Balanced Breeding

UK - Globally, demand for parent stock is expected to rise by around three per cent each year over the next decade. Of course, this is good news for the world poultry industry, which has become the leading supplier of low cost meat to consumers, writes Jim McAdam, UK Breeding Programme Director of Aviagen Limited.
calendar icon 2 July 2012
clock icon 3 minute read

Jim McAdam, UK Breeding Programme Director, Aviagen Limited

This increasing demand also presents some very specific challenges, particularly for primary breeders like Aviagen.

While three per cent is the average, in emerging markets like Central Asia and Eastern Europe, demand is expected to grow by 12 per cent and 13 per cent respectively.

Furthermore, poultry producers face a variety of pressures, including the threat of disease and the volatile nature of raw materials, and different markets have different resource levels and approaches to management. This combination of factors means that production environments can vary greatly.

Aviagen strives to distribute birds with high genetic value across these global markets. However, without a level playing field it is vital that a balanced breeding programme is put in place.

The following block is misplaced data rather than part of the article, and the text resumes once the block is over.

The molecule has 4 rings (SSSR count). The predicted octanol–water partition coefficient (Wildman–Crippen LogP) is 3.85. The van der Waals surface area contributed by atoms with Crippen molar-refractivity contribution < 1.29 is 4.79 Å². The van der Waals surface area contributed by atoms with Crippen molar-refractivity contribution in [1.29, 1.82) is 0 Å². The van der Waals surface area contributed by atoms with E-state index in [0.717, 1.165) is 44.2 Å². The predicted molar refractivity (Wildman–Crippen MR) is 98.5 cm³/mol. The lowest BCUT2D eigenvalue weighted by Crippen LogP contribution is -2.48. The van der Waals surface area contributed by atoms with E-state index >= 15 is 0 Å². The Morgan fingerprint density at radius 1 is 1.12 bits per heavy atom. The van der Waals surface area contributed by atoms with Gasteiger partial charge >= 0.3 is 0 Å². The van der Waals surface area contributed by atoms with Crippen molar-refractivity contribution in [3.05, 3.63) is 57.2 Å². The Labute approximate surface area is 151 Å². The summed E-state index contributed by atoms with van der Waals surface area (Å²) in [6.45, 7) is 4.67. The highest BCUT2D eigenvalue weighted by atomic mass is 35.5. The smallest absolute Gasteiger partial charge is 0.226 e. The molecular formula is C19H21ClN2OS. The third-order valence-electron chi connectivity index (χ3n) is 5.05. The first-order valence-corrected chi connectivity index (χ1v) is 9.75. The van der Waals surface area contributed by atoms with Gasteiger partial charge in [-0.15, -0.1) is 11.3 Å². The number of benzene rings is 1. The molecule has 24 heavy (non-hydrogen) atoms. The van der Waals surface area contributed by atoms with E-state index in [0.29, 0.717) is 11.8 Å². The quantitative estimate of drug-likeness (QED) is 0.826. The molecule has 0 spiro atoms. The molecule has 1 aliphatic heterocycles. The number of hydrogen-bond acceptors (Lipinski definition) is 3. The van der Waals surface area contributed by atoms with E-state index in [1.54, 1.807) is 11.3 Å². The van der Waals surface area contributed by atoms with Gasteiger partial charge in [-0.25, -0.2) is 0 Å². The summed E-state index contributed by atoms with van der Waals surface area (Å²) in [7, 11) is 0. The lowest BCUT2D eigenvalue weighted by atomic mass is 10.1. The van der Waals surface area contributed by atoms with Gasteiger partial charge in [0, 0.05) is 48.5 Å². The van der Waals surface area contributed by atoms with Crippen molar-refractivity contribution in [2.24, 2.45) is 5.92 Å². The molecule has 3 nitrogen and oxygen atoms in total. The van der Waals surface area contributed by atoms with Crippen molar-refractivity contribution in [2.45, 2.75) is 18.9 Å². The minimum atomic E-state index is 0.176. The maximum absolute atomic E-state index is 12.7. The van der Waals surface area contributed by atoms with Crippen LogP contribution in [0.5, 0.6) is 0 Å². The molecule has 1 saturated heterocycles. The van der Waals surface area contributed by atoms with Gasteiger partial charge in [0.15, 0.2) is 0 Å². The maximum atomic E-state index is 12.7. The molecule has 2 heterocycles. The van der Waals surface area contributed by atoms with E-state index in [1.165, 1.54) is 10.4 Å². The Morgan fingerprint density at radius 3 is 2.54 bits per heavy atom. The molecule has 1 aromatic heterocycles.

Through time, with market demands evolving rapidly, the number of breeding goal traits has greatly increased, covering not only production traits but also traits related to bird welfare, physical and metabolic support, liveability and health. The modern breeder has an array of selection tools, and our capacity to accurately identify superior production traits as well as improve welfare performance and other criteria is crucial if we are to meet that growing global demand for poultry.

A single pedigree male is ultimately responsible for around 50 million broilers or 70,000 metric tons of poultry meat. Consistently selecting the right candidates to produce the next generation is what makes and keeps the primary breeder successful in the global market place.

© 2000 - 2024 - Global Ag Media. All Rights Reserved | No part of this site may be reproduced without permission.